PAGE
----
What is Myeloma?
Myeloma is a cancer of the plasma cells found in the bone marrow. These plasma cells protect the body against viruses and infections. In myeloma a single defective plasma cell multiplies rapidly, disrupting the immune system and displacing healthy bone marrow. Myeloma generally occurs in several places at once which is why it is sometimes known as multiple myeloma. There is no known cause of myeloma but there are thought to be multiple predisposing factors including exposure to petroleum based products and pesticides. The most common symptoms include severe pain, bone fractures and fatigue and it can have a profound effect on the quality of life of those with the condition. Sufferers are more susceptible to infection.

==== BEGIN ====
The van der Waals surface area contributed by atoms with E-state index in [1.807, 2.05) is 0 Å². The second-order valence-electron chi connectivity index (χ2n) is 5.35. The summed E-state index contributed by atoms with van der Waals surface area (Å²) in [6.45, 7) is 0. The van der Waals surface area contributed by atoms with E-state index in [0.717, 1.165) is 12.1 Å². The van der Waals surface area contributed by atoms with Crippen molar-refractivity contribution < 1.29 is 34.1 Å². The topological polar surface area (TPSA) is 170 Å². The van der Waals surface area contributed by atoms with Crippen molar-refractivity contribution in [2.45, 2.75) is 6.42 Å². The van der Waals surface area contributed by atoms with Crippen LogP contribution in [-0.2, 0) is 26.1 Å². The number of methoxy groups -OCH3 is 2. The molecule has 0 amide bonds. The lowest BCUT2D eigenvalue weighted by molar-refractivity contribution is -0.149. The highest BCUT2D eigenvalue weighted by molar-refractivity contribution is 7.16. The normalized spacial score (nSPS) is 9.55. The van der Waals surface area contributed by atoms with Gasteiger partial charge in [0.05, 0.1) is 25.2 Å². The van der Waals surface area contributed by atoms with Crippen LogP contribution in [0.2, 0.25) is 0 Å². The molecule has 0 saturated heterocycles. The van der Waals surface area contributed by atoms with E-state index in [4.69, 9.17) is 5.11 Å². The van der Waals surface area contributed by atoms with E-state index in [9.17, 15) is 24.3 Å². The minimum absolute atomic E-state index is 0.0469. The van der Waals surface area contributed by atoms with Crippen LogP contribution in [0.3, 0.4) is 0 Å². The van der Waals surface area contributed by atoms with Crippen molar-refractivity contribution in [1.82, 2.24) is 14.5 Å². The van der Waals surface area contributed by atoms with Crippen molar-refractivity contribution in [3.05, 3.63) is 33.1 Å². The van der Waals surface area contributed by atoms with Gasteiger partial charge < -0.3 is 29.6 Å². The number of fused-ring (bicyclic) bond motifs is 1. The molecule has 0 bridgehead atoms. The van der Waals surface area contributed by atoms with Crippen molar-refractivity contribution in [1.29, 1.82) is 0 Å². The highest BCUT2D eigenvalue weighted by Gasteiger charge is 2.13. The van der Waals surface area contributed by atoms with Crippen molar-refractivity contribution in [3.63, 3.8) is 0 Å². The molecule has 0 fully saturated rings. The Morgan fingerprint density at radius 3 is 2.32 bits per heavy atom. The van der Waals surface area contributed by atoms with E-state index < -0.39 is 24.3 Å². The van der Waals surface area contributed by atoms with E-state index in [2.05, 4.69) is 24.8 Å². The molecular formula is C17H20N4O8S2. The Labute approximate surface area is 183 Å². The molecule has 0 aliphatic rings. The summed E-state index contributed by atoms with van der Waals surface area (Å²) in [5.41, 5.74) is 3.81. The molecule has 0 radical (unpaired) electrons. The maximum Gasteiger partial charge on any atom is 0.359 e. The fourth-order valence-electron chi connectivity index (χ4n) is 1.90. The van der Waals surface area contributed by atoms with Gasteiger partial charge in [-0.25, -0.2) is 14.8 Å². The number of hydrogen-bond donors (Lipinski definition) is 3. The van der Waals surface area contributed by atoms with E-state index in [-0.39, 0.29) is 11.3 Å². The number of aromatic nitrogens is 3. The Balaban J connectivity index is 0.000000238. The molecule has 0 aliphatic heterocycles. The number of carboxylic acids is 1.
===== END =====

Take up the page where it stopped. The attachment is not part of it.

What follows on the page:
Is Myeloma a common cancer?
Myeloma is the second most common cancer of the blood. In Ireland on average approximately 187 new patients are diagnosed with myeloma each year (Irish Cancer Society, 2006). Myeloma is more common in men than women and incidence increases with age. 15% are less than 60 years, a further 15% are aged 60-65 years, 2% are under 40 years and childhood myeloma is extremely rare.